procedure TfrmUpdateProgressBar.btnPPLWithTimerClick(Sender: TObject);
begin
BeforeTest;
FProgress := 0
;
tmrUpdateProgress.Enabled :=
true;

// While the parallel code is running, main form must process messages, so we
// have
to push a TParallel.For into background by wrapping it inside a task.

FTask :=
TTask.Run(
procedure
var
processed: integer;
// shared counter
total : integer;
// total number of items to be processed
begin
processed := 0
;
total := 1000
;
TParallel.For(1, 1000
,
procedure (i:
integer)
var
new:
integer;
begin
Sleep(10);
//do the work
new := TInterlocked.Increment(processed);
// increment the shared counter
if (new mod 10) = 0 then
// update the progress bar every 10 processed items
// Even with one reader and one writer accessing an 'integer'
// is not atomic!
TInterlocked.Exchange(FProgress, Round(new / total * 100
));
end
);
// TParallel.For

// Disable the timer when everything is processed.
TThread.Queue(nil
,
procedure
begin
// We have no idea if timer proc 'saw' FProgress = 100 so let's force
// the last
update.
pbParallel.Position := 100
;
tmrUpdateProgress.Enabled :=
false;
AfterTest;
end
);
//TThread.Queue
end
);
// TTask.Run
end;

2. OmniThreadLibrary [2009+, Windows/VCL]


2.a Windows Messages

The code below uses OTL to create a parallel for loop and Windows messages to update the user interface. As we can see, there’s less code, because we can simply push the loop into a background (.NoWait) and because it is easy to specify the code that should run in the main thread after the loop terminates (.TaskConfig.OnTerminated). Instead of TInterlocked, a TGp4AlignedInt from the GpStuff unit is used to implement a shared variable. (Internally, both TInterlocked and TGp4AlignedInt function exactly the same).

procedure TfrmUpdateProgressBar.btnOTLWithMessageClick(Sender: TObject);
var
handle:
THandle;
begin
BeforeTest;

handle :=
frmUpdateProgressBar.Handle;

FParallelFor := Parallel.For(1, 1000
)
.NoWait
.TaskConfig(Parallel.TaskConfig.OnTerminated(AfterTest));

FParallelFor.Execute(
procedure (i:
integer)
var
new:
integer;
begin
Sleep(10);
//do the work
new := FProcessed.Increment;
// increment the shared counter
if new mod 10 = 0
then
PostMessage(handle, WM_UPDATE_PROGRESS, Round(new / 1000 * 100), 0
);
end
);
// Parallel.For
end;

2.b TThread.Queue

You are free to use TThread.Queue from inside the OmniThreadLibrary parallel patterns, so this approach would look like a combination of 1.b and 2.a and is left as an exercise for the reader.


2.c TTimer

This again is very similar to the 1.c approach, except that OTL functions (NoWait, TaskConfig) are used to simplify the code. Again, TGp4AlignedInt is used instead of TInterlocked.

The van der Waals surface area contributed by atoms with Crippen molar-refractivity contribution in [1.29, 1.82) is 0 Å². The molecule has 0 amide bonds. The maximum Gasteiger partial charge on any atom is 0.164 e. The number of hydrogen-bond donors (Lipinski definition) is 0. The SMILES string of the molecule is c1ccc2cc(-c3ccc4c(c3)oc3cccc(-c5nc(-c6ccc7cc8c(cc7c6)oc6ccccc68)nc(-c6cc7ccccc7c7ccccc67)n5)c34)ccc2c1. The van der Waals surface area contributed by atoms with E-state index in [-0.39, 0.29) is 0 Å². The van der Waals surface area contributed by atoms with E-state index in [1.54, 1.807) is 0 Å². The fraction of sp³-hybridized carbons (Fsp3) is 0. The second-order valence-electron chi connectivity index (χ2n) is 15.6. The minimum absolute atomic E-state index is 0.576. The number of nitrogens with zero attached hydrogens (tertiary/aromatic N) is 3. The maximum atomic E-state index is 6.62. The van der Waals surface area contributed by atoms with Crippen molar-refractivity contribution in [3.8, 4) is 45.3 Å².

procedure TfrmUpdateProgressBar.btnOTLWithTimerClick(Sender: TObject);
begin
BeforeTest;
FProcessed.Value := 0
;
FProcessedPct.Value := 0;
tmrUpdateProgress.Enabled :=
true;

FParallelFor := Parallel.For(1, 1000
)
.NoWait
.TaskConfig(Parallel.TaskConfig.OnTerminated(
procedure
begin
// Disable the timer when everything is processed.
pbParallel.Position := 100
;
tmrUpdateProgress.Enabled :=
false;
AfterTest;
end
));

FParallelFor.Execute(
procedure (i:
integer)
var
new:
integer;
begin
Sleep(10);
//do the work
new := FProcessed.Increment;
// increment the shared counter
if new mod 10 = 0
then
FProcessedPct.Value := Round(new / 1000 * 100
);
end
);
// Parallel.For
end;

Bonus 1: Async/Await


In the CodeRage session I’ve mentioned that it’s very simple to implement the Async/Await pattern with PPL. Here’s how:

procedure AsyncAwait(async, await: TProc);
begin
TTask.Run(
procedure
begin
async();

TThread.Queue(nil
,
procedure
begin
await();
task := nil
;
end
);
// TThread.Queue
end
);
//TTask.Run
end;

You can also do it with the standard TThread class:

procedure AsyncAwait(async, await: TProc);
begin
TThread.CreateAnonymousThread(
procedure
begin
async();

TThread.Queue(nil
,
procedure
begin
await();
end
);
// TThread.Queue
end
).Start;
end;

And that’s how you would use it:

AsyncAwait(
procedure
begin
Sleep(1000
);
end
,
procedure
begin
AfterTest;
//enable buttons
end);

The demo project contains an implementation and a demo for TTask and TThread Async/Await.


Bonus 2: CodeRage X Links


I have published links to the slides and code for my Simplify Parallel Programming with Patterns presentation on the Presentations page. I’ll add the link to the video as soon as it is available online.

1 comment:

  1. It's often fine to have writer thread using atomic increments, and the reader thread just reading the memory. A common way to do progress then is to have a GUI timer polling a shared counter. The writer threads increment atomically but the GUI thread can just read the variable directly.